2020 has arrived! You've been hard at work growing your business and developing your skills. Why not take it a step further and upgrade your mindset to maximize your success?
What is entrepreneurial thinking?
Entrepreneurial thinking is a mindset that focuses on problem-solving, innovation, critical thinking, creativity, and willingness to change. It's the ability to think outside the box without being confined or restricted by societal ideas, structures, or expectations.
Whether you're a full-time entrepreneur, a side hustler, or a 9-5er who wants to shake it up and uplevel your performance, here are a few tips on how to adopt an entrepreneurial mindset so you can find more success, more balance, and more fulfillment in your personal AND professional life…
1. Dust imposter syndrome off your shoulders
It's not that those with an entrepreneurial mindset don't struggle with thinking they're not good enough, wondering if they have what it takes, or if their efforts are effective enough.
But what makes entrepreneurs different when it comes to imposter syndrome is that they don't let it define them.
According to fellow BossBabe Taharah Saad in her article “How to Not Let Imposter Syndrome Steal Your Defining Moments,” the first step to defeating imposter syndrome is to recognize the symptoms:
- your ideas aren’t worth sharing, and better kept to yourself.
- hiding in the background and not speaking up in meetings or social situations.
- wondering if you're a fraud & that at any moment someone is going to realize it, call you out and say you don’t belong.
- your accomplishments are not enough.
- when you're successful, it's just luck and not the result of your hard work.
The thing is, entrepreneurs have a unique desire to rely on themselves. And oftentimes that can mean putting extra pressure on yourself to succeed. Their drive to succeed and ambition can often lead to a “this is not enough” and then “I am not enough” mindset.
To push past it, resist negative thoughts and start writing down all your wins.
Confidence is built from repeatedly doing what you say you're going to do, pushing past the fear, and doing it anyway.
Write out affirmations that target your doubts every day and reread them while you're commuting, on coffee breaks, and hang them up on your wall (or save them as your cellphone wallpaper or desktop image)
Want more tips on how to beat imposter syndrome? Check out this article, “How to Be a Confident Leader Even When You're Not Sure of Yourself” by Nicole Lampkin.
2. Broaden your perspective
Are you viewing business challenges at work from a single perspective? Try stepping back from the details and looking at the larger picture. Remove your emotions from it.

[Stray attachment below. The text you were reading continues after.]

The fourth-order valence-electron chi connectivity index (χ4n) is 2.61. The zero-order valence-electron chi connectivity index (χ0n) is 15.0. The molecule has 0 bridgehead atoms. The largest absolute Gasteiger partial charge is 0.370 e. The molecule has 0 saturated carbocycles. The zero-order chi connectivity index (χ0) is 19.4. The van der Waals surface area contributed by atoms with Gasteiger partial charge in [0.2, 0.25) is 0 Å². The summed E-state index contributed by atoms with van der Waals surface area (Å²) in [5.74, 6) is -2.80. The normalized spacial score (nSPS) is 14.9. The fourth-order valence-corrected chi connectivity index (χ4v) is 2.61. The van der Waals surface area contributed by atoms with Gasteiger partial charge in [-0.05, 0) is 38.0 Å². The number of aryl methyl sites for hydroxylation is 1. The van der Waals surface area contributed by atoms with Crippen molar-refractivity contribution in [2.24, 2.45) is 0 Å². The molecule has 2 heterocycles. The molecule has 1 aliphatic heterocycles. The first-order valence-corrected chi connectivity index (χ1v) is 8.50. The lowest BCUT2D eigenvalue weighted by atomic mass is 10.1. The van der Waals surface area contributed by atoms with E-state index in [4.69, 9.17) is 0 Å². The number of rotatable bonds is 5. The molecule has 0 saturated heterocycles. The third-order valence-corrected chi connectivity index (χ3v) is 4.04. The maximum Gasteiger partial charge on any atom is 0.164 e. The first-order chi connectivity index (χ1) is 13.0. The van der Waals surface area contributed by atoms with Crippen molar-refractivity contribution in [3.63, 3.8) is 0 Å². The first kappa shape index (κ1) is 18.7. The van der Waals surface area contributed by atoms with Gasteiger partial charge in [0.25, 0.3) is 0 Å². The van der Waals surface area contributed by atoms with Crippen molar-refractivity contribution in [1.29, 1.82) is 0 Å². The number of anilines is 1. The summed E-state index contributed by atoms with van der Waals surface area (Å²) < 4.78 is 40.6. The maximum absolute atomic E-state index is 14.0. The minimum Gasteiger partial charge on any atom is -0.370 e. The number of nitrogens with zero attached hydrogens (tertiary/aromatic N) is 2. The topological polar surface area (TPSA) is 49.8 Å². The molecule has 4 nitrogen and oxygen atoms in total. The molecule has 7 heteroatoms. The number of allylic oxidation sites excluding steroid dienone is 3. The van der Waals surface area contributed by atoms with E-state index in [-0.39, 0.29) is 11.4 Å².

Have you challenged an old process, strategy, or viewpoint recently?
To develop your entrepreneurial mindset, read articles about an opposing point of view. Even if you disagree, are any of the points valid if you put yourself in their shoes?
Take a new way to work. Try eating a meal you're not too fond of.
Get comfortable with the uncomfortable and get out of your normal routine. After all, even your eyes get used to seeing in the dark once you've been in it for a while.
Shake up your perspective and get more growth mindset tips in this article “How to Be Your Own Best Boss” by Eva Steortz.
3. Strengthen your creativity muscle
An entrepreneurial mindset requires the constant creation of new ideas. But in order to be innovative on a deadline, you have to set yourself up for creativity generation.
But…whether you're an eloquent poet or the queen of graphic design, finding inspiration and getting past the dreaded blank page syndrome can be tough.
To prime your mind to generate more ideas, start small:
Scour your environment for ideas.
Is there anything you don't like?
Does anything need improvement?
What would you like to see more of?
Look out for thoughts like, “that'd be great if I only had…” or “If it were me, I would…” – those are new ideas!
Start from there and jot down 10 ideas on how to improve your environment. As you practice more, look for ways to improve, change, or shake up parts of your everyday life. When it's time to come up with creative ideas, you'll find that your creative muscle is already warmed up and ready to go.
Want more tips on how to think more creatively more often? Check out this article on how to get inspired on-demand, no matter where you are.